Shortly after I started practicing law, I received a call from a local prolife protester by the name of Jerry Smith.
Jerry was a young guy in his 20’s who picketed on a regular basis outside of the local abortion clinic. Before long he started getting arrested for various offenses, such as criminal trespass to property and obstructing justice. On one occasion he walked into the clinic, sat down, and handcuffed his wrist to the chair he was sitting in. While he sat there waiting for the police to arrive, he did the best he could to try to convince the women in the waiting room to change their minds. In the process of arresting him, the police had to physically remove him and the chair from the waiting room.
When I met Jerry Smith, I had very little experience with jury trials. That quickly changed. We requested jury trials for all of his cases. Every time we walked into the courtroom to start a new trial, Jerry would remind me: “Just remember, if we win we win, and if we lose we win. When we do God’s work, we always come out as winners.”
We actually won a couple of his cases by really winning. The rest of them we won by losing.
At the time I was defending Jerry in criminal court, the local newspaper had two reporters who were assigned to the “courthouse beat.” They had a small office in the courthouse where they did their work. They called their office the “press room.” At any given time of the day, if I wanted to find one of the reporters, I could go to the press room and I would usually find at least one of them either talking on the phone or typing up a story.
Back then, there was an article in the paper almost every day reporting on the status or actual trial of a case. The reporters at the courthouse did their job the old fashioned way. They worked their beat by physically being where the action was, with their eyes and ears open, asking probing questions, and figuring out what was really going on behind the scenes.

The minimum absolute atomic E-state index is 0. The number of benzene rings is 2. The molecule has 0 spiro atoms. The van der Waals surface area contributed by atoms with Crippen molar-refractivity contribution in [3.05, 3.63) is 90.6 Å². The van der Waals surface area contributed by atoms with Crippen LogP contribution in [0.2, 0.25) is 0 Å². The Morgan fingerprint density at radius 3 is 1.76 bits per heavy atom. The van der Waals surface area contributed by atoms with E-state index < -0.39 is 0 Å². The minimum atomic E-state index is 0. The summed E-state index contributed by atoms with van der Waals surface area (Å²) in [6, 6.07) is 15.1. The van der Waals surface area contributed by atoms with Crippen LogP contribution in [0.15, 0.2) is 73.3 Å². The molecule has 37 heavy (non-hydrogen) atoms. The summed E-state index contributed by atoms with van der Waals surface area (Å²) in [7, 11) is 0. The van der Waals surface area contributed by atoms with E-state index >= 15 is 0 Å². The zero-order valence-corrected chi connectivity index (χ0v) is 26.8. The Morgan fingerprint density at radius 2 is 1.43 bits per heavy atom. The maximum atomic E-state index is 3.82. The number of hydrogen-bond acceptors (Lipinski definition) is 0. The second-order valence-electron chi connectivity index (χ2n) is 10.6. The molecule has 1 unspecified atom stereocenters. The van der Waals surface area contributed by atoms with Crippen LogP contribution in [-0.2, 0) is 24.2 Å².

Now, more than 25 years later, the only time a reporter steps foot in the courthouse is when there’s a “big trial,” such as a murder case. Unfortunately, most reporters now gather their information by using the telephone and Google, which means they never really know what’s really going on at the courthouse or anywhere else in the city.
I thought about those courthouse reporters when I read about the recent death of Robert Novak at the age of 78. Novak was one of the top columnists in Washington D.C., as well as a regular commentator on the CNN programs, Capital Gang and Crossfire. Novak had a reputation for always being able to get the scoop on what was going on in Washington D.C. He got the scoop by (1) doing the exact same thing the reporters at the courthouse did 25 years ago; and (2) developing relationships with hundreds of businessmen and politicians who trusted him, respected him, and routinely leaked highly confidential information to him.
I can’t remember when I first started reading Novak’s columns, but I read them for several years prior to his retirement (which was last year after he started receiving treatment for brain cancer). The great thing about Robert Novak was that he had the courage to tell the truth even though he knew he might lose a friendship or be subject to retaliation by the politicians he was exposing.